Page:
To read more from this perspective check out the short book below; originally published in 1945.
A sermon preached at the re-dedication of Greenway Chapel, Jarvis St. Baptist Church/Toronto Baptist Seminary.
A sermon preached at Kingswood Congregational Church, Kingswood, Glos, UK on the theme of honey found in the story of Judges.
Where there is strife, there is pride. (Pr 13:10a)
Few like strife, but it is with us.
An argument, a child throwing a tantrum, someone maligning another, a fight; strife comes in many different forms, in many different settings, by many different people.
We may even be the cause of strife ourselves: an impatient heart, not getting our own way, anger, speaking out of turn, etc (c.f. Ja 4:1–3).
Proverbs 13:10 is very revealing. When there is strife know that it is because of pride. Pride is the desire to be as God, to be worshipped, the centre, to have our own way, to determine right and wrong. It may be someone elses pride, it may be your pride or it may be two or more people’s pride, but what it cannot be is no-one’s pride!
Wherever there is pride there is the need for repentance and the Lord’s forgiveness in the Gospel. Repentance—a humbling—is always the solution to strife and always produces peace.
When there is strife, we must diligently examine our own hearts. Are we at peace with the Lord? What is the cause of any strife in my life? Next, so far as it depends on us (Ro 12:18), are we living at peace with all people (even seeking to be peacemakers)? These two steps won’t necessarily remove strife from us if its presence is beyond our control but may it not be said of us that we were the stirrers of strife for that is pride and pride is sin.
Traditionally Roman Catholicism, Eastern Orthodoxy and Protestantism have been recognized as the main visible branches of Christianity. However, since the rise of Pentecostalism, with all of its distinctives, it is worth asking if Pentecostalism is part of Protestantism or unique enough to be its own branch of the visible family tree?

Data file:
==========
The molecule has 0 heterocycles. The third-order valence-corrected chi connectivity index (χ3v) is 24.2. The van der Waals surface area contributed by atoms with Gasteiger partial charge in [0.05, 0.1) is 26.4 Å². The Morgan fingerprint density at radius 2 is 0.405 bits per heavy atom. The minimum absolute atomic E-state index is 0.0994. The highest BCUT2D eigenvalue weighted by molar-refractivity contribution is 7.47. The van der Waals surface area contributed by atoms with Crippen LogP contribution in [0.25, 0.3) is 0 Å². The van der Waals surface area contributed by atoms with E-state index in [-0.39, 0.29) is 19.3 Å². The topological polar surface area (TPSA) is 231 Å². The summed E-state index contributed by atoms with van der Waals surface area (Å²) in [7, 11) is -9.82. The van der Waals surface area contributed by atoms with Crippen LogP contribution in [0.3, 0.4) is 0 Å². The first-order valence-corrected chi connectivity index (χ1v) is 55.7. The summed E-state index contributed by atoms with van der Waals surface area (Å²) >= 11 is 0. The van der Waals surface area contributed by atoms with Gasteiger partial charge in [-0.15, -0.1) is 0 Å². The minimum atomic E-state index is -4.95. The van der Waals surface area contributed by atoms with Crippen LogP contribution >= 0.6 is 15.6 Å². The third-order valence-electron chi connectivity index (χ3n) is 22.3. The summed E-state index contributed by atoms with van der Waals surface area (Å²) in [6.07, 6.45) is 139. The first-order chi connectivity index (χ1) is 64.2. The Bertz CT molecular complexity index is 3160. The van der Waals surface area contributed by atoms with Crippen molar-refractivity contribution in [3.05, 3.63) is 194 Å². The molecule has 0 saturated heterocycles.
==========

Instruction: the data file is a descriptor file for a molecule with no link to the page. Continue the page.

A Brief History
Coming onto the scene through an indebtedness to dry and dead nominal liberal Protestantism, the holiness tradition and Baptist leaders, Pentecostalism had its origin at a ‘Bible study’ in Topeka Kansas in 1901 on gifts of the Spirit. More famously it gained attention through a ‘revival’ in Azuza Street, California in 1906. Not without an early moral rocky road Pentecostalism soon burst onto the world stage, largely indebted to the subjectivity and experientialism of Romanticism and Post-Modernism. It progressed through 3 phases: Pentecostalism (think denomination), the Charismatic Movement (think Pentecostal doctrines entering traditional denominations) and the New Apostolic Reformation (a belief God is reforming His Church through a return to a revival like in Acts with apostolic figures). Though not universal it has deeply imbibed the Word of Faith movement and Health and Wealth message. Today Pentecostalism is a broad movement with some 600 million adherents (though about ¼ of all Pentecostals are not Trinitarian).
A Chart of Contrasts:
From a cursory survey of key areas of faith and practice, much like the differences between Roman Catholicism and Orthodoxy, it is apparent that Pentecostalism, while related to Protestantism historically and in many ways similar, is in fact a fourth branch of visible Christianity. This is especially so where the “Health and Wealth” and “Word of Faith” movements are felt strongest and may be less apparent in more settled Pentecostal denominations or where the charismatic stage is less strongly exerted upon a individual/church/denomination.
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Markdale Baptist Church